Biedrins belongs in the "No More Mr. Mice Guys" era, cause he's as soft and easy going on the court as they come. I really think the lack of his development took this team from a perennial playoff contender, to a a mediocre at best, 30-40 win team. And sorry folks, if you want to blame it solely on Baron Davis' departure down the coast to LA, that's onlyu a small part of it. Baron certainly was the main reason why basketball came to life in the Bay Area in 2007, but he had the supporting cast to do so, none more important than the 21 year-old Biedrins. In fact, all due respect to JRich, SJax and Harrington, you take Biedrins away, they aren't the powerhouse they were. Now Andris just seems lost. I don't think it's any coincidence that his game really took the big hit when his good buddy's, starting with B-Diddy, left town. BD was instrumental in Biedrins' growth and Baron made it no secret that he was trying to push Andris to becoming the player he ought to be.

Now, it sounds as if I'm almost making excuses for Andris that he's lost the talent around him, but that's not the case whatsoever. Sure, every center would like to have a '07 version of BD delivering them the ball and driving and dishing, turing a 6-8 ppg player into a 12-15 ppg player as he did so well in his prime. However, Biedrins is being paid over $10 clams a year to learn how to play without star guards surrounding him. He's being paid $10 Mill to be that double-double force he was in 2006-2009. I'm having trouble believing the fact that he's just getting worse as he's entering his prime years. Baron was great during his season in Oakland and yes it did make things for Biedrins easier offensively, but Steph Curry is quickly gaining that same type of notoriety and rep, yet Andris still cannot seem to string together a good stretch of basketball.

So the W's are trying a new approach now, and he's got a new big man in town to help share some of that responsibility and the W's are definitely that ends up working (though it hasn't yet), one much more fundamentally sound and overall "Harder 'n da Paint" (that ones for you Waka Flocka Flame). Throughout his career, Biedrins has relied on highly skilled passing guards to get him the ball in scoring situations, but since his scoring has plummetted, his confidence has shattered. Steph Curry isn't the ball-slinger Baron is and Andris has yet to adjust to playing to that style, but just don't know that he'll ever evolve in that way. Biedrins certainly has his strengths, and is a valuable NBA big man, but right now, only about 50 percent of the time he's playing like an NBA-capable center. In my eye, Biedrins seemed to lose his confidence when Baron left, and his weaknesses were magnified because Baron wasn't there to cover 'em up (and Nelly stopped caring, but that's for another post). Offensively, he doesn't move well or create without the ball and has spotty hands to say the least. Oh, and that free-throw shooting is Shaq-like... Defensively, he's not bad, and when his heads in the game and healthy, he's a pretty good rebounder.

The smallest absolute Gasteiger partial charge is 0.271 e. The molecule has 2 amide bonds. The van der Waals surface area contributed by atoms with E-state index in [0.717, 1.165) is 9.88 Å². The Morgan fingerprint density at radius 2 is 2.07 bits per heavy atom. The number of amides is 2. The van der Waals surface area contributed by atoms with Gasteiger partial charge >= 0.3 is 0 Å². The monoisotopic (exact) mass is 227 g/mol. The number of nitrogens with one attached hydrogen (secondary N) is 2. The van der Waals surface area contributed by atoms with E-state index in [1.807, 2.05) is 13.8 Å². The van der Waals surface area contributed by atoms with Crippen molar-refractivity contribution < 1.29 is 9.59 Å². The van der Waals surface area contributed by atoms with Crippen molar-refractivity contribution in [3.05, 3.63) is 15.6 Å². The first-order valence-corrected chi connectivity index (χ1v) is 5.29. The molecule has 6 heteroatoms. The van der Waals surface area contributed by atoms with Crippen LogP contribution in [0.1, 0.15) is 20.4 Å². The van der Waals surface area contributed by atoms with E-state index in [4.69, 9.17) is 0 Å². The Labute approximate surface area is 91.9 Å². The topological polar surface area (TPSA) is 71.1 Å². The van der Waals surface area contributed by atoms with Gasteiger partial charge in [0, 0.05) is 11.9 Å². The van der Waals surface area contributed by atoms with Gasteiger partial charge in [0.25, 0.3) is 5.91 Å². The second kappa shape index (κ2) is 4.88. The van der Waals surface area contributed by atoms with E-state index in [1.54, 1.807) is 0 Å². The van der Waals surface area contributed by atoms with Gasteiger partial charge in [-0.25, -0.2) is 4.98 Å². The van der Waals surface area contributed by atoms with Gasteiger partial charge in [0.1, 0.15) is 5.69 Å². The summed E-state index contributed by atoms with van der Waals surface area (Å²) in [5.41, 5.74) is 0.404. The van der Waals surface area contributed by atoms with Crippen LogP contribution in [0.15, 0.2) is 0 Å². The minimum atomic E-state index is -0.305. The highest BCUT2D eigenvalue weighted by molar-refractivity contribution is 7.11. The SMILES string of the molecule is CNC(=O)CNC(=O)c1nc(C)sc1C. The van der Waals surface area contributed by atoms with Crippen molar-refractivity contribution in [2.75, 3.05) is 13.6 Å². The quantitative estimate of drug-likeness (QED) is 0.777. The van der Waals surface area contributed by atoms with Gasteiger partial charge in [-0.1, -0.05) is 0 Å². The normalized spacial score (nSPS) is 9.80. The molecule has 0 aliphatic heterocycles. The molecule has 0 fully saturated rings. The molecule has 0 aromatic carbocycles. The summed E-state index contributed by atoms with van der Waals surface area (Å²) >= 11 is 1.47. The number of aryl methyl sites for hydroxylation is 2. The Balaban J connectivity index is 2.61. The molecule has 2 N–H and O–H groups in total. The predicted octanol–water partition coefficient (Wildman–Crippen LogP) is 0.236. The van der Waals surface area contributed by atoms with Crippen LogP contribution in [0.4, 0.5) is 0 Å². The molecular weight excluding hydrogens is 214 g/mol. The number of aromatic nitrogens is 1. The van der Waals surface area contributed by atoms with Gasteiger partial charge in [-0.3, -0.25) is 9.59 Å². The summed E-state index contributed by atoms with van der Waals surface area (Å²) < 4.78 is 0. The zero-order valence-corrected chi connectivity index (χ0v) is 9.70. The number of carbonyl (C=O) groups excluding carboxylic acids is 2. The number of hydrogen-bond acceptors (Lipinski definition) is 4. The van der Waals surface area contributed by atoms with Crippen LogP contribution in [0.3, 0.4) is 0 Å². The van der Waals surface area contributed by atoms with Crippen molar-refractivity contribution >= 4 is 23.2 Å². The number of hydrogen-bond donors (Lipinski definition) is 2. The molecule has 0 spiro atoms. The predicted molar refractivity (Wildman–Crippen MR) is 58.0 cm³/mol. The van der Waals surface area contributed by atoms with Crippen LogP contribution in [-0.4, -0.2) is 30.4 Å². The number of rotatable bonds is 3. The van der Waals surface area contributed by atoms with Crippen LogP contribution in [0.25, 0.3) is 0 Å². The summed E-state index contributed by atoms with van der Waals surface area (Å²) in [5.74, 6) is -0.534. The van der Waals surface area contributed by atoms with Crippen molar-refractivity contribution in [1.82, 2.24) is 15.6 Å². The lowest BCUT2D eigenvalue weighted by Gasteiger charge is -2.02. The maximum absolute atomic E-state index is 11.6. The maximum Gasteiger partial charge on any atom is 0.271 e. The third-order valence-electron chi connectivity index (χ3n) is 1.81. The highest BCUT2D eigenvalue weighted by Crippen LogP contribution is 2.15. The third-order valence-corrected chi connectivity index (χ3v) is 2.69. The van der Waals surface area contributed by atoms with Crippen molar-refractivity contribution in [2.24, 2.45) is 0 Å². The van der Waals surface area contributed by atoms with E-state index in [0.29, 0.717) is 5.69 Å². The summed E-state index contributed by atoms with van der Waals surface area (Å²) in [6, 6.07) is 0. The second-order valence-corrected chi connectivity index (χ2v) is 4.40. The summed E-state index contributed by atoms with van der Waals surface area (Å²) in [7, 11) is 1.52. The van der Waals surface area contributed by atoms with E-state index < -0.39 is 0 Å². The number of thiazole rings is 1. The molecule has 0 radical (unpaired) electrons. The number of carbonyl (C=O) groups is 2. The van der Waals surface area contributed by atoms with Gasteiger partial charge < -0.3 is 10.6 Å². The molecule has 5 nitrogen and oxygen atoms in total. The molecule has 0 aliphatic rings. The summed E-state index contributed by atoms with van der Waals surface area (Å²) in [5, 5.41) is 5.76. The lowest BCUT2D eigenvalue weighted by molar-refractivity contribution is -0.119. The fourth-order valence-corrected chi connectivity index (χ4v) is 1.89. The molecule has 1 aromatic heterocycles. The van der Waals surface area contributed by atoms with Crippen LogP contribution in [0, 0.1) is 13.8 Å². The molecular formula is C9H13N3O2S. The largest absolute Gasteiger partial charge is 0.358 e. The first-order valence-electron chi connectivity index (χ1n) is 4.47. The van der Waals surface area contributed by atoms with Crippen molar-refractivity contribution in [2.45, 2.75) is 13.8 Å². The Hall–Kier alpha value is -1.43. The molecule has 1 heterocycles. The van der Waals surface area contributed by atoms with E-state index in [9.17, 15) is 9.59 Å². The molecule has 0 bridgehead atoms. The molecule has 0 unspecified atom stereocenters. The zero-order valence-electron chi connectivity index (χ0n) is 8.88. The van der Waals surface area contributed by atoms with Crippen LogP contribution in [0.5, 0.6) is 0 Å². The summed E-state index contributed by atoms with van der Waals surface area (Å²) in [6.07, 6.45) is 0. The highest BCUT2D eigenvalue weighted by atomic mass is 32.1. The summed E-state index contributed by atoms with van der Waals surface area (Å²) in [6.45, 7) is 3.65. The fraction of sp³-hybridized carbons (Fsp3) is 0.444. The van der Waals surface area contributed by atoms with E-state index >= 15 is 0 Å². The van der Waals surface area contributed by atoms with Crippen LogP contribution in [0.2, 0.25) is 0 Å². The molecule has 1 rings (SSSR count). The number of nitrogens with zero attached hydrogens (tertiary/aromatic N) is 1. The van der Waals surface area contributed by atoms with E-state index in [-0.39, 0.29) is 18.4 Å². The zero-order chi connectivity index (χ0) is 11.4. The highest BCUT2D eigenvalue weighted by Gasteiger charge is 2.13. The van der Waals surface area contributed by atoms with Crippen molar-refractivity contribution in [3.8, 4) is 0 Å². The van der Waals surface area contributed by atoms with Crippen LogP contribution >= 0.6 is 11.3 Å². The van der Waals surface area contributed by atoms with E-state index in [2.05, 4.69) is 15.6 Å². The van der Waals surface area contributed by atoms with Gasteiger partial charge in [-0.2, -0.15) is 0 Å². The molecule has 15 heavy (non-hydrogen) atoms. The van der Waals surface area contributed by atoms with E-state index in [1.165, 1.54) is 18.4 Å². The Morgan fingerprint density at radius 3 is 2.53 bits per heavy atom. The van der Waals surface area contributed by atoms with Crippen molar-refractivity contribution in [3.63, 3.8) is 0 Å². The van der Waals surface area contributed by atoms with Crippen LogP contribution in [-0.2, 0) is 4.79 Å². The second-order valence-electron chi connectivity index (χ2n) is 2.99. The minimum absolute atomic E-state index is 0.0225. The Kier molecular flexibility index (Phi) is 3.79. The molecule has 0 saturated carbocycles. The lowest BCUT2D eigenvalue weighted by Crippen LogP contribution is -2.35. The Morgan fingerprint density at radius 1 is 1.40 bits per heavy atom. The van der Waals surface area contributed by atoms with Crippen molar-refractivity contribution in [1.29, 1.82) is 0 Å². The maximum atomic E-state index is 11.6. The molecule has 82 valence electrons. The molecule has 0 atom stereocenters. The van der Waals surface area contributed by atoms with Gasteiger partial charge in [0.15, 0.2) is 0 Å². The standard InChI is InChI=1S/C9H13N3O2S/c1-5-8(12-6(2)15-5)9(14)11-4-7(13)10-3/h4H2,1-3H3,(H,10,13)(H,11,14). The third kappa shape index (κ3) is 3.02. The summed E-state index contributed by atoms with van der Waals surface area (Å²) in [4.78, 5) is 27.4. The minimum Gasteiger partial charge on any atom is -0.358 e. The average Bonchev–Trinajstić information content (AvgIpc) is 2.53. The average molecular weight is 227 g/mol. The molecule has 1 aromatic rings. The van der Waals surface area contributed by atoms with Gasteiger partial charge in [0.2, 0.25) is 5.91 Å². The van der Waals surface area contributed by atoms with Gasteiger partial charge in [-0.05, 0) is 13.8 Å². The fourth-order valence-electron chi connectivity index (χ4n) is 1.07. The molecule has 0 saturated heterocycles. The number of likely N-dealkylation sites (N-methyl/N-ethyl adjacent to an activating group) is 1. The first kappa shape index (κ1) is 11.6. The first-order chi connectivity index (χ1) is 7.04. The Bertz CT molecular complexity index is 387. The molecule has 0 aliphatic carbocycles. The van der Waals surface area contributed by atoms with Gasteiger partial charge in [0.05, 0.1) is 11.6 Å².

Now, I know a lot of your are thinking, "man, he's got it out for Biedrins today", but that's not the case. I know he's still young, but he's no longer basketball young, and 5 years is plenty of time to establish yourself. I'd wait and see how this year plays out, then absolutely entertain the idea of packaging up Andris. Again, without Andris, the Warriors don't make that run in '07, but with Monta, Steph, Lee and Wright, he just isn't fitting in. Again, his contract is no small obstacle, as the W's would likely need to take on salary too. Flat out though, in my opinion, Biedrins has been a collosoul dissapointment since 2007, it's like he's all the sudden turned into Todd Fuller or Patrick O'Bryan.

I still have faith in Andris though, and I don't think he's done. With the trade deadline approaching though, I would certainly be open to dealing him in the right situation and wouldn't think twice about it.

Trevor Cole